February 8, 2017 Blog

When Should You Seek “Grandparent Visitation” through the Courts?

By: Stephanie Gibbs

When parents of young children divorce, grandparents may be affected.  In an ideal situation, divorcing spouses allow and encourage their children to continue seeing the family members of both spouses.  Unfortunately, that’s not always the case.  Conflicts that arise during divorce sometimes lead to one or both spouses refusing to allow the children to see the other spouse’s parents.  What can grandparents do in this situation?

In North Carolina, under limited circumstances, the law protects grandparents’ ability to continue seeing their grandchildren after the parents divorce.  Courts can award grandparents “independent” visitation – time in which to see their grandchildren that is not contingent upon the divorcing parents’ approval – if the court determines that the visitation would be in the grandchildren’s best interest.

The first thing grandparents need to know, if they are thinking about seeking visitation through the courts, is that in most cases they must file a “Motion to Intervene” in the parent-spouses’ custody case while the custody case is pending.  A “Motion to Intervene” allows grandparents to enter a custody case by becoming a party to the case.  If grandparents fail to file a “Motion to Intervene” before the custody case is resolved, the “door is closed” and grandparents no longer have the legal ability to seek independent visitation through the courts.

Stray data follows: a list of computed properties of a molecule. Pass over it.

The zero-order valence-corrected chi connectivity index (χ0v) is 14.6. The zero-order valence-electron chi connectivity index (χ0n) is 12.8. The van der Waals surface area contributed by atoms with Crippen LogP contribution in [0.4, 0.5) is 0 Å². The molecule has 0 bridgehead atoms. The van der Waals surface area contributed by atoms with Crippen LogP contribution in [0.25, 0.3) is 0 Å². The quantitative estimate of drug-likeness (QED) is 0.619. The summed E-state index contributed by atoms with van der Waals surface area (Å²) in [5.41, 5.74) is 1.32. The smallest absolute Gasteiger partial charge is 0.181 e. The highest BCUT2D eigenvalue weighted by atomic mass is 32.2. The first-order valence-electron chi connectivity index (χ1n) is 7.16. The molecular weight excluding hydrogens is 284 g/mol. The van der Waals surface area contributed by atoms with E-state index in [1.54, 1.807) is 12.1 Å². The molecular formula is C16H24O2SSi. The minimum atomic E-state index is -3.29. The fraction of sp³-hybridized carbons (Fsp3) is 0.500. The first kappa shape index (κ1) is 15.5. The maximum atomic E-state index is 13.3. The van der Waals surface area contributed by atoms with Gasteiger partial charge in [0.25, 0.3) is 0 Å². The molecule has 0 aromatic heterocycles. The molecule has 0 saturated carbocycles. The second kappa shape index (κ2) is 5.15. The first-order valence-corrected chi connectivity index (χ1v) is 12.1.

North Carolina’s “grandparent visitation” statutes apply to various circumstances in which grandparents may seek to intervene and, if permitted to intervene, then seek visitation with their grandchildren.  The statutes are as follows:

Under each of these statutes, it is the grandparents’ legal burden to prove to the court that he or she has a substantial relationship with the child, and that it is in the child’s best interest that the grandparent be awarded independent visitation.

Parents facing a potential suit from grandparents seeking visitation may wish to examine whether the grandparent does, in fact, have a “substantial” relationship with the child, and be prepared to show the court that it would not be in the child’s best interest that the grandparent be awarded visitation.

Under either scenario, “grandparent visitation” cases can be complex.  If you are thinking about suing for visitation, or you are faced with a grandparent’s lawsuit, you should seek the advice of an attorney with experience and skill in this area of family law.


Stephanie Gibbs is an attorney in North Carolina, a Board Certified Specialist in Family Law and a former award-winning investigative reporter. Stephanie specializes in family law as well as criminal law that may arise in domestic matters. She is a member of the Local Advisory Council of The Child’s Advocate, a project that seeks to give voice to children in high-conflict custody cases. If you have a question about this article, you can email Stephanie at

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